From Isfahan, we fly to Mashad on a McDonnell Douglas aircraft that was built in 1994. I can’t remember the last time I saw an MD civilian aircraft.
Mashad contains the Shrine of the Eighth Imam. Once again, Maria has to go full chador to enter.
In nearby Tus, we visit the tomb of Ferdowsi.
Ferdowsi’s work means a lot to Iranians. At a time when Arabic was in the ascendant, he’s seen as a major bulwark in the preservation of the Persian language.
As is usual here, the tomb is surrounded by beautiful, well-kept gardens.
Next we visit Nishapur. This was one of the greatest cities of the middle ages before the Mongols slaughtered everyone in town in 1221.
Part of the old town is being excavated.
Our little band of travelers watch the sun go down at the edge of the Chahjam Desert.
A herd of camels crosses our path.
After a night in Shahrud, we visit the shrine of Bayazid Bastami, another Sufi mystic.
People come here to pray.
Sheep wandering on the road are an occasional hazard.
Another nearby shrine is that of Abul Hassan Kharaqani, another Sufi master. Must be something in the water around here.
The tomb is surrounded by beautiful carpets and plants.
A four-wheel-drive vehicles takes us to the Abr Forest. We’re more impressed with the rocky hills than the forest.
Our 4WD driver insists on a group photo. We acquiesce.
Apparently, this is where saffron comes from. (I can’t vouch for the truth of this.) Iran is the largest producer of saffron in the world. (This is true.)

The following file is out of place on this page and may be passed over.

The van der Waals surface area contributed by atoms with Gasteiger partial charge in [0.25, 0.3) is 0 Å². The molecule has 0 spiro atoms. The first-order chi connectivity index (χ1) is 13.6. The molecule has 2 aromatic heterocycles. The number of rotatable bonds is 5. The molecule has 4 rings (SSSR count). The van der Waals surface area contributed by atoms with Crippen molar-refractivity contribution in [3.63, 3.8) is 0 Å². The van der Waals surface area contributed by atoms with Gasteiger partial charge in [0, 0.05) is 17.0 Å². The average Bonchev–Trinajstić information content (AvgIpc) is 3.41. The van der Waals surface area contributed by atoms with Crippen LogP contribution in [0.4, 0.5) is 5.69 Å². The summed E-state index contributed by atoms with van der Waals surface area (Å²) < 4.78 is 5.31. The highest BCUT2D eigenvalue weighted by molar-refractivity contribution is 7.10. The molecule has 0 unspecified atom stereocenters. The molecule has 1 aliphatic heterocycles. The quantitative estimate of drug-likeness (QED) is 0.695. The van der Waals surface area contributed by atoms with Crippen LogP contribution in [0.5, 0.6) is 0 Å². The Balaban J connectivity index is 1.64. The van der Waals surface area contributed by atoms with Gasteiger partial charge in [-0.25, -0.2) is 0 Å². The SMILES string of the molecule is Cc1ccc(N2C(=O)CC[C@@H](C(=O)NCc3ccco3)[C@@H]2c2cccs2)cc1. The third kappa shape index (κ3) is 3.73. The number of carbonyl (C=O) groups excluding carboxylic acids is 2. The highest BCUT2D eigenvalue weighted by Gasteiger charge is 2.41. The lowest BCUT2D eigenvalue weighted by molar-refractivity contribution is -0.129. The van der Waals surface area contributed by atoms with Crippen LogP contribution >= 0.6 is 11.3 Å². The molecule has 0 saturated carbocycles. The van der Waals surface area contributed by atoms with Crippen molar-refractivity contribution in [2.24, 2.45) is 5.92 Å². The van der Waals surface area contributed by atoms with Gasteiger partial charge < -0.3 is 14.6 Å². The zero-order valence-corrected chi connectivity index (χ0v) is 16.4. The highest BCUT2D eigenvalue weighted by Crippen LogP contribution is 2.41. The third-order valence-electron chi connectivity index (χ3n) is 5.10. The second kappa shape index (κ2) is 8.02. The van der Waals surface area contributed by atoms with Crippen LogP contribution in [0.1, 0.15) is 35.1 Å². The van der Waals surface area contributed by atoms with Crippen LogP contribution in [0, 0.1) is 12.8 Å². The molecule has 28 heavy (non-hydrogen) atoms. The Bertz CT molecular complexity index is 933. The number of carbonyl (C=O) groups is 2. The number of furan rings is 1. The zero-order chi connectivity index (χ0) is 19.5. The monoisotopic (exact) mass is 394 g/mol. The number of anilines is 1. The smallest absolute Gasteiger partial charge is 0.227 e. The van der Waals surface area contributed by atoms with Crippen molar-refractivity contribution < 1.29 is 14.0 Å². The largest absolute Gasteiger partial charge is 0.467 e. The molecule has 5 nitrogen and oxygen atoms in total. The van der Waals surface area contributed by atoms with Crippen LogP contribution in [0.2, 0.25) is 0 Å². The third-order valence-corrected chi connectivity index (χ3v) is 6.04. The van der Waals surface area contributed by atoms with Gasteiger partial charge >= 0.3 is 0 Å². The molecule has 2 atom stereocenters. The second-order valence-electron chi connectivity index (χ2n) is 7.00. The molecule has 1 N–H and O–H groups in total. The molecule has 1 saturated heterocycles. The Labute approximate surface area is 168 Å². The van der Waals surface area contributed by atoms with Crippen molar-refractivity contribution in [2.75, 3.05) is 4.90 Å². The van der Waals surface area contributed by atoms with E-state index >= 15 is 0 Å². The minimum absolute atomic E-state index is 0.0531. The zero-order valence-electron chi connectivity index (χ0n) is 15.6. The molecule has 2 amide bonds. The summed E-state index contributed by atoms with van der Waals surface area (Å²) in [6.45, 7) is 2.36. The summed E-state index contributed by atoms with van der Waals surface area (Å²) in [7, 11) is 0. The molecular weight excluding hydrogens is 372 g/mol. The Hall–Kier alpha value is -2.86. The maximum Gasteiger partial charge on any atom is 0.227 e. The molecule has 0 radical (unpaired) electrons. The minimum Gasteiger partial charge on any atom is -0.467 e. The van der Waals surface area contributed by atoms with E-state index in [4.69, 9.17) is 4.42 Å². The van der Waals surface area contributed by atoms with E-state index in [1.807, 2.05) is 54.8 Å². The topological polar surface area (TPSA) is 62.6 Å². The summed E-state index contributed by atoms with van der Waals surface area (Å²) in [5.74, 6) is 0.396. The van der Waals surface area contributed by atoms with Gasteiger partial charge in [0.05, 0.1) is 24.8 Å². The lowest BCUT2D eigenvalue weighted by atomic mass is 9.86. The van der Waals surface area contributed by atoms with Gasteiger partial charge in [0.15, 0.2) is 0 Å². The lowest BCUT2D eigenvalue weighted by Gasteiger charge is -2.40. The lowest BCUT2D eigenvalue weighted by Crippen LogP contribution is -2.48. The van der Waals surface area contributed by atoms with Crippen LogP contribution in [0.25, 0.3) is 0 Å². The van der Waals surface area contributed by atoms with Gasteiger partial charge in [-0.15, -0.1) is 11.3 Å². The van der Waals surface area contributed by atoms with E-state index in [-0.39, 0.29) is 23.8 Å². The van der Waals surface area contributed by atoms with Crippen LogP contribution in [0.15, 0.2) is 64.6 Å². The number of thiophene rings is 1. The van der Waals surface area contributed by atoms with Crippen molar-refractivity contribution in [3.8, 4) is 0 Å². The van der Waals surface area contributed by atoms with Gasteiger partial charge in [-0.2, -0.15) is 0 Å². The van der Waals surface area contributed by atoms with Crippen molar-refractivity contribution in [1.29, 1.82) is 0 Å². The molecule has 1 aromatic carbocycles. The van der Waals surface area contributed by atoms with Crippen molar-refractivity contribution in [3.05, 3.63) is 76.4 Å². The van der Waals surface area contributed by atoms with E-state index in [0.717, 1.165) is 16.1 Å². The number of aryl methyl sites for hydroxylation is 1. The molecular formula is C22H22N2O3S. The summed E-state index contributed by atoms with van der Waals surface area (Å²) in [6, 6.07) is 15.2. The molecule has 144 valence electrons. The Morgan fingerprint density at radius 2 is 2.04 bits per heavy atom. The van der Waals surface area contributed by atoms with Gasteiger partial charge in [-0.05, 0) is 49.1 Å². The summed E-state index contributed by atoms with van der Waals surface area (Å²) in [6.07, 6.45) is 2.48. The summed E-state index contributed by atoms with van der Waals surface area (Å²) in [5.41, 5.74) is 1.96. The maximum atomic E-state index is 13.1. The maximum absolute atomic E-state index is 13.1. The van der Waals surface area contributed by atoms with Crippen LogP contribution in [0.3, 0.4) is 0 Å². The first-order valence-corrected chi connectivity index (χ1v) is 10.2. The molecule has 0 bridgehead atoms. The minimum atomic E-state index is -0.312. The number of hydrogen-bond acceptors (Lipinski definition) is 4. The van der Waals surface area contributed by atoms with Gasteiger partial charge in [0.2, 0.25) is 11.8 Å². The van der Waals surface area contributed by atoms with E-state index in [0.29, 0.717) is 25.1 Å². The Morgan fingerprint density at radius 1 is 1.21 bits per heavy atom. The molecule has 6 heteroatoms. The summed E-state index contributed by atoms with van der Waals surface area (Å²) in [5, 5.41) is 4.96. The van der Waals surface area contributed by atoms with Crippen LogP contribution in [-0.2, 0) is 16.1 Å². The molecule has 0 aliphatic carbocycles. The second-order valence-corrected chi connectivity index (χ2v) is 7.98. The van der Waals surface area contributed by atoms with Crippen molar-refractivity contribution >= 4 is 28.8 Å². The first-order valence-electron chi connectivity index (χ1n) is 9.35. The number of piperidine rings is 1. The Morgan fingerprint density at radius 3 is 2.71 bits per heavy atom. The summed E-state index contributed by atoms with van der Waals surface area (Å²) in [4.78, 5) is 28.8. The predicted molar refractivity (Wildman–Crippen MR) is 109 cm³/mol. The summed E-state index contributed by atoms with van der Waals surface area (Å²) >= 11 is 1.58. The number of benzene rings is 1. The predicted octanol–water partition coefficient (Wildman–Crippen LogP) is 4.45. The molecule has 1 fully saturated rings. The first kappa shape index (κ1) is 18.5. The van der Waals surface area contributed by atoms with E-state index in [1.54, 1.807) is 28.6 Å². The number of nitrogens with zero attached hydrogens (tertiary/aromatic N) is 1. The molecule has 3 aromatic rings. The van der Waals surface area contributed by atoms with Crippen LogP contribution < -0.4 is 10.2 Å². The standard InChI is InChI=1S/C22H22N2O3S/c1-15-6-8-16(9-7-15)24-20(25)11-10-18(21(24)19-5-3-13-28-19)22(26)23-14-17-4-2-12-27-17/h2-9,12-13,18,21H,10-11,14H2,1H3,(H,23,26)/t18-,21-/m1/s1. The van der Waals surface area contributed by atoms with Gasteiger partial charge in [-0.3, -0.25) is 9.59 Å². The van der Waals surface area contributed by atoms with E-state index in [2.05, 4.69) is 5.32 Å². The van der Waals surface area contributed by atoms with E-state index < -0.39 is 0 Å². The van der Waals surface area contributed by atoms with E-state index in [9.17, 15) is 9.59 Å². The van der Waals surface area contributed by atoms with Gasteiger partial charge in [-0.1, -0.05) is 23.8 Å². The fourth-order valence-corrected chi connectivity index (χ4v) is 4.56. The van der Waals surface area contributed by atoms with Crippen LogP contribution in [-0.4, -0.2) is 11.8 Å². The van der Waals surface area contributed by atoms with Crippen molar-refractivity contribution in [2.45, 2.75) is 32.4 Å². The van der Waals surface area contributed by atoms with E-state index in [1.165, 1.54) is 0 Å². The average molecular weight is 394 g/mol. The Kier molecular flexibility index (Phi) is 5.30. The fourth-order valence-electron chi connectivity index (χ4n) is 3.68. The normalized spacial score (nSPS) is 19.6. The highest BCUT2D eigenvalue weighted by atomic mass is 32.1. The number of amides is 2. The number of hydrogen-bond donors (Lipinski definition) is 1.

There are many oaks up here, stunted by the wind.
The next day dawns cold, windy, and rainy. We take a small motorboat out to an island in the Caspian Sea. On the island is a factory that processes caviar and sturgeon.
We are struck dumb by the beauty and skill of these carpets. Some of them must contain a million individual knots.
This may look like I’m practicing my bent-old-man-with-a-walking-stick look, but I am in fact examining details of this replica of the Pazyryk Rug.
Our last stop before the airport is the Azadi Tower, Tehran’s chief landmark.
The architect, Hossein Amanat, is a Bahá’í and now lives in Canada after fleeing the new regime under threat of death.
From the top, we take our last look at Tehran.
Eventually, it’s time to drive out to the airport.
Sight or Insight of the Day
We bid a sad goodbye to Saeed and Justin at Imam Khomeini Airport.
Three weeks goes by very fast. We have had a very special time here, exploring the country together.
Iran reminds me a lot of Chile in the 1980’s: Chileans are probably the friendliest, best-educated people in South America, yet they suffered under a brutal military dictatorship. I wondered at the time where they found the people to staff their torture cells: most people were so nice.
Iran is similar – a civilized, generous people being ruled by a handful of monstrous theocratic despots and their protectors, the Iranian equivalent of the SS: the Revolutionary Guard. Ruled by people who don’t care if the entire country suffers under sanctions, Hell-bent on acquiring nuclear weapons at any cost, for God-knows-what purpose. And don’t get us started on the crime-against-humanity that is the subjection of women under this unholy regime.
To counter the image that Iran has abroad, as a nation of terrorist-supporting maniacs, it’s a good thing to come here and experience the rich history and beautiful landscape and startling honesty of the Iranian people. (In contrast, in our first day back in Delhi when out running some short errands, Maria is cheated, short-changed, and overcharged five times in the space of one hour.)
And this is despite the grotesque propaganda that is the sole offering on most Iranian media. Foreigners are often portrayed as – at the very least – ‘evil’ (and Israelis as positively Satanic). We have the best of wishes for the future of the Iranian people. Thanks for your warm hospitality.